The third possibility is major expansion to the north of Bristol, and the study plumps for this heavily. The north is chosen because apart from the usual considerations of marshy land, steep slopes and quality of agricultural land, there are two maps in particular, Nos. 9 and 10, in the study showing countryside conservation and nature conservation and showing the inexorable forces which go to pointing that there must be some change in the green belt and a development in the Frampton Cotterell area. I know that the right hon. Member for Gloucestershire, South (Mr. Corfield) will agree that Frampton Cotterell is a delightful village where one can lose oneself even after one has known it for 10 or 15 years. But when we talk of the Frampton Cotterell area we are, in fact, talking about the whole area to the north of Bristol delineated in the Severnside Study.

Either we concentrate here, as I say, or we have scattered development, leading to decline. The scattered development itself would put a strain on services. It would make for longer journeys to work and would create difficulties for shopping and entertainment.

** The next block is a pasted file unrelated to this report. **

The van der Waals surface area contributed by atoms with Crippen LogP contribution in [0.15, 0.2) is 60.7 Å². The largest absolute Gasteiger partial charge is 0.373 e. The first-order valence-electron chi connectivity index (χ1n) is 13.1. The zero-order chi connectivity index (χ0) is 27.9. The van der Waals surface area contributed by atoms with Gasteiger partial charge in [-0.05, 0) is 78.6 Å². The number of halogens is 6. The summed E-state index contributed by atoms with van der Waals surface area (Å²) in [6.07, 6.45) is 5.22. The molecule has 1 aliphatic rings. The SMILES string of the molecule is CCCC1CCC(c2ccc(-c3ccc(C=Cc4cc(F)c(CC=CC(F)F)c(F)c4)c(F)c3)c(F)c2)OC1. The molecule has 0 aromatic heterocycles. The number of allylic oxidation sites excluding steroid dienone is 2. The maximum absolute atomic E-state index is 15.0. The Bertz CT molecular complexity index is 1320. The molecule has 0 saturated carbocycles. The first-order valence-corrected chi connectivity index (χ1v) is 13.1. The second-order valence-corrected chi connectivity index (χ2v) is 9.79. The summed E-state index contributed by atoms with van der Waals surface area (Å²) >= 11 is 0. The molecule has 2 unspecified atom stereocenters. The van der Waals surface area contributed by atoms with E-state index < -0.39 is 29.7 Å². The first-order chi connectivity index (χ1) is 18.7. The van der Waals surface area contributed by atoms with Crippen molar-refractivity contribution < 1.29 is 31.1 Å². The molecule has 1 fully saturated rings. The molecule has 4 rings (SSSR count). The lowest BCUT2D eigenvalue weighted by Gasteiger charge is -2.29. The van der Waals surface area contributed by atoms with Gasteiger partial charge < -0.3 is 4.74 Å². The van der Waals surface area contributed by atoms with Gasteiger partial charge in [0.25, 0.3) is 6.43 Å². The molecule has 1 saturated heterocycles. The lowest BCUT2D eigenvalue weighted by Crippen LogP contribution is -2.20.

8.0 p.m.

The alternative to scattered growth is a greater Bristol development, rising to a population of over 1 million. I believe that escalating land prices and growing pressure for land release make this Severnside solution imperative if we are not to have the desecration of superb Gloucestershire and Somerset scenery. Incidentally, it will also safeguard a great deal of first-rate agricultural land.

There is need for an early decision to this effect and an early start to planning. It is particularly necessary to safeguard the development opportunities by reserving routes and other kindred matters. In fact, a South Gloucestershire planning study approved in 1970 said that there should be no more land released for development in this area except as part of a greater Bristol strategy.

It is generally conceded that the local government structure in this area will be re-examined in 10 or 15 years. Will this really help? By the time it comes about, we shall have missed the boat. Will the new Avon county, if it is brought into being, and if it knows that it will have to lose this area in the long run, devote the time and resources needed to build up the essential early infrastructure for this great urban development? Why should it pour the massive effort needed into the area when, almost by definition, just as the thing is moving towards completion it will lose it?